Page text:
Batenborch International talks with Lysander Oerlemans

We had the pleasure of meeting Lysander Oerlemans, former Head of International Retail Operations at Rituals. As an experienced leader, Lysander will share his insights on the industry, market developments and his personal growth throughout the years.

Which aspects of your job give you the most energy?

For me the most exciting part of any job is to be out there, at what we call the front line: where the magic happens. In retail, it is about being on the shopfloor, with the teams; the shop managers and also the Saturday help. Working together, not just visiting, not just looking at how things are going but really being embedded in the workplace. This also means having contact with the customers and finding ways to improve the business, commercially and operationally. At Rituals, my role was very operational, therefore ways to improve could be anything: it can be just changing a little form, routing in the store, coming up with those ideas in the store and then scaling them for the organization and getting the full benefit from it. To me, that is extremely rewarding and that gives me a lot of energy. In any job I visited the stores a lot, in perfumes and cosmetics it was about going out there, to the perfumeries, talking to the ladies on the shopfloor; what do they need?

What are the main factors that contributed to your success as a professional?

The first factor that helped me becoming successful is having different mentors. At any point in your career there will be a mentor, caring for you, mentoring you, supporting you. This person helps you to get the best out of yourself, by challenging you, by being brutally honest and by being genuinely involved by showing real heart. I had the privilege to have several good mentors, to whom I am forever grateful. People who can make you into a better person & professional.

Next to this, working hard & delivering on your promises is important. I will fight for what I think is the right way. I try to get everybody on board with that. However, there comes a point that you find out that your way is not the right way. When that happens, it is important that you can be adaptable. I do not like the colleagues who seem to be okay with any direction, that are supportive of any idea. To me, I like people with a sense for direction and stand for that. Even if the direction changes, the vision does not. The good visionary has the ability to create the right team to work on this vision. Knowledge of your own qualities and competences, and also knowledge of your own weaknesses is crucial for your success. Next to this, daring to take a calculated risk every now and then is a factor for success. Not everything will be successful, but if you do not take a risk sometimes, you will never stand out.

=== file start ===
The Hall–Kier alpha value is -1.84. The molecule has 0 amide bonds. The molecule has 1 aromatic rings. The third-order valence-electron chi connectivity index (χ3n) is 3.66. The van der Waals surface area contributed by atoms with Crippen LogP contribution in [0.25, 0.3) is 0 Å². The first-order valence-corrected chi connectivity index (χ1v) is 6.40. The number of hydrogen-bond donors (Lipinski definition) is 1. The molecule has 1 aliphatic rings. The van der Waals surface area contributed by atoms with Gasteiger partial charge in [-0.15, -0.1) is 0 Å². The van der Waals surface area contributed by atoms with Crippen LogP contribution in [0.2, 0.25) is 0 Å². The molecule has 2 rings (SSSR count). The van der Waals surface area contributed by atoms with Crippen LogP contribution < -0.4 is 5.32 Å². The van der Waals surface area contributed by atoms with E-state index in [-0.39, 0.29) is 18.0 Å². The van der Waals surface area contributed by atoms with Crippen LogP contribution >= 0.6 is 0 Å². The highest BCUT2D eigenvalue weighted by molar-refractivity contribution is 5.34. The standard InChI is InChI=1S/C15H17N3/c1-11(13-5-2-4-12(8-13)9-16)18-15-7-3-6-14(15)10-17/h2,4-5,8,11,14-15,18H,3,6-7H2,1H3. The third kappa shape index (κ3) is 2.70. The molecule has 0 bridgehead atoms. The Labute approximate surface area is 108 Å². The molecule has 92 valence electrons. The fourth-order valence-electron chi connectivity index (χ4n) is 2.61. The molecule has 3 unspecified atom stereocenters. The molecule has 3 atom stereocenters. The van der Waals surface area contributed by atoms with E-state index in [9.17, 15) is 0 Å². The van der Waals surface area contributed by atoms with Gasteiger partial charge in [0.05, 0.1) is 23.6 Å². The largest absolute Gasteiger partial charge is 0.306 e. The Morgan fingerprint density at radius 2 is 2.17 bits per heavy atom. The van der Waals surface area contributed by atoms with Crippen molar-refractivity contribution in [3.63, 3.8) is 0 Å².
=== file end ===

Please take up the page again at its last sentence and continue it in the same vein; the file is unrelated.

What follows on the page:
The last factor is kindness, the most underestimated value. Be kind to people. If you were starting your careers in the 80’s- 90’s, this might not seem as logical as it is today. Back then there was more a “bright lights big city mentality”. Hiring & firing. With maturity comes the realization that in the end, human beings, are striving for happiness. Try to make each other feel good, feel happy and be kind.

"With maturity comes the realization that in the end, human beings, are striving for happiness. Try to make each other feel good, feel happy and be kind"

Lysander Oerlemans

Which mistakes did you make along the way?

In a very  general sense, one thing I did not always do right is being perceptive enough to the opinions and emotions of others. Early on in my career I did not always notice this and I was not always sensitive enough about this. During my career I had to learn to be more sensitive to other people’s interest, opinions and emotions. When I was younger, I found that in bigger meetings, especially when I am hosting them or it was my presentation, the atmosphere sometimes was a little bit too tense. When you’re young, you think they do not understand you, but when you get older you think it may be because of the way I am responding to people. I had the tendency to always think I am right, so people did not feel heard. This is obviously the case when they said something and you are only explaining why their opinion is not right. I talked about this a lot with my trainers/coach. I tried to change it. Nowadays, I am still a bit stubborn, “I am the always right kind of guy”, this is in my character, but I know how to balance it a little bit more and give the floor to other people. To me it was a big development area, so I had to invest there.